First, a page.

Last year at this time, I was in Manila, staying at a guest house with a precious 10-month-old baby girl, waiting for the legally-required 5 days to pass before I could fly her home to meet the rest of her new family. A couple of years earlier, my wife asked me to pray about applying to adopt a little girl– something that has been on her heart for years. We dearly love our three boys, mind you, but this desire was strong in Lori. I was, to be honest, ambivalent. Raising a child is a big responsibility, and lots of work. Nevertheless, I promised to pray about it. I did. The Lord directed me to apply. Since I knew it was Him, we did. After much paperwork and waiting, we got a notice in August 2005 that we had been matched with a baby girl who needed a loving home. Due to some miscommunication and misunderstandings between the relevant agencies in the Philippines and Papua New Guinea (where we lived at the time), nothing happened after September, because both offices were waiting for the other. While the people in their offices were content with this situation, I was not. Our daughter was in an orphanage instead of with her family.
In December, after it was abundantly clear that nothing was going on or likely to go on to bring the release of our daughter to us, I prayed about it and the Lord told me to go to Manila via Port Moresby and meet with the appropriate people in person. The ICAB representatives told me not to come, because they weren’t ready. I obeyed God, and went. At both places, breakthroughs happened that would not have happened with telephone, mail, email, or fax communication, and the process was in motion again. It still took a while for the paperwork required to release Rachel to be completed, but it was completed on the last working day before Christmas. Rachel was released to her family well before other people told us it was possible for the paperwork to be done, and in shorter time than was experienced by others in similar situations.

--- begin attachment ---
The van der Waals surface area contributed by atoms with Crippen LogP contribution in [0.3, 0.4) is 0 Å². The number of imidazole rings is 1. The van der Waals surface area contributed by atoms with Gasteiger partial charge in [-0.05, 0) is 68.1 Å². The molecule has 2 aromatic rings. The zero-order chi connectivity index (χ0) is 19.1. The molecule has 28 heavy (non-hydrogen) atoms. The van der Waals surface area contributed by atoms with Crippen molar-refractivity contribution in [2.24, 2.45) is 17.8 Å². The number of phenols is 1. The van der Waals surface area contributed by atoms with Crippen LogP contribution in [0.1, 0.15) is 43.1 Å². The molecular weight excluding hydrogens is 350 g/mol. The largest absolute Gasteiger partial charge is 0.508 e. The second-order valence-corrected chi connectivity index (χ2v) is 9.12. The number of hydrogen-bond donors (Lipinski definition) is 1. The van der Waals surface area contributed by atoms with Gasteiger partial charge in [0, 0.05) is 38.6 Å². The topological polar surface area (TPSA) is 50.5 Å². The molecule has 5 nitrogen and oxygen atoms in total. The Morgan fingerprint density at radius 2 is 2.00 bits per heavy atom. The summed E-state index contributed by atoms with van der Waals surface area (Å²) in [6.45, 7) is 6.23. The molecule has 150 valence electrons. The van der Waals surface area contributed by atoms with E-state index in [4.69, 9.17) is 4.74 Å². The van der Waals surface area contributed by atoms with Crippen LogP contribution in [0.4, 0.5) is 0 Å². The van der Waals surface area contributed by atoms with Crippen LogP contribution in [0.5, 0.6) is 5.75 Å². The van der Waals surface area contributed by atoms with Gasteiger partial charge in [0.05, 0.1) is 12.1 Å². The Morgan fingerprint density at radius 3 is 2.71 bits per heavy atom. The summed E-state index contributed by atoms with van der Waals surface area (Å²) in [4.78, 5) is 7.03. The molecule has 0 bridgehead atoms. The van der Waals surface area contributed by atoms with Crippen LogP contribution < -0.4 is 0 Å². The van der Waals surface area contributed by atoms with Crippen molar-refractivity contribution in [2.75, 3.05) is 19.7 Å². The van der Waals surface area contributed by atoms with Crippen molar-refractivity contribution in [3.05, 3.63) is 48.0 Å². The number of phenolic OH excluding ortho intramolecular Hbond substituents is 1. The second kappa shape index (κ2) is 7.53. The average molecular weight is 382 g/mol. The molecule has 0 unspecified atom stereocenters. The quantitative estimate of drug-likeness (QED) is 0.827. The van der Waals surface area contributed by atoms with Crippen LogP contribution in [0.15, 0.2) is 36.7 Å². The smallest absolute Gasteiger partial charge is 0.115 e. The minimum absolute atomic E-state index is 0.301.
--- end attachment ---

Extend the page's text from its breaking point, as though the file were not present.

We aren’t totally done with the adoption paperwork, yet, but at least the rest of it can be done with Rachel living with her family. Praise God!
Every month is significant in the life of a developing baby or toddler. We prayed for health and healing for Rachel since before we were notified of the match, even. When I was finally able to pick Rachel up to go home, they sheepishly gave me an update on Rachel’s health records. The revealed little details like “primary complex” (infant TB) and that they were treating her for breathing troubles as if she had asthma. She also showed signs of malnutrition when our pediatrician examined her. No matter. We got the right medicine for the “primary complex” and finished it, since it is really just a very long course of antibiotics and vitamins, and finished those. They tasted nasty, but did no harm, even though the doctor couldn’t find any evidence of TB. (Sugar helped the medicine go down.) We never saw any evidence of asthma, so didn’t treat for it. God delivered a healthy girl to us– healthier than what the orphanage thought they had. To God be the glory!
What is amazing that I didn’t expect was not only how good being in our family was for Rachel, but how good Rachel has been for our family. She has won the hearts of her big brothers, and given them a better outlook on life. I believe that God has even more good plans for this miracle baby.
I’m really glad that Rachel was born in a country with a strong Christian influence on their laws; a country where abortion is illegal. I wonder how we can eradicate the kind of depravity that makes people think that it is OK to murder babies in their mother’s womb, especially if the child was conceived in the act of rape or incest. The sins of a biological parent should not result in a death penalty for an innocent baby– a baby that could be accepted into a loving family and grow to do great things for God.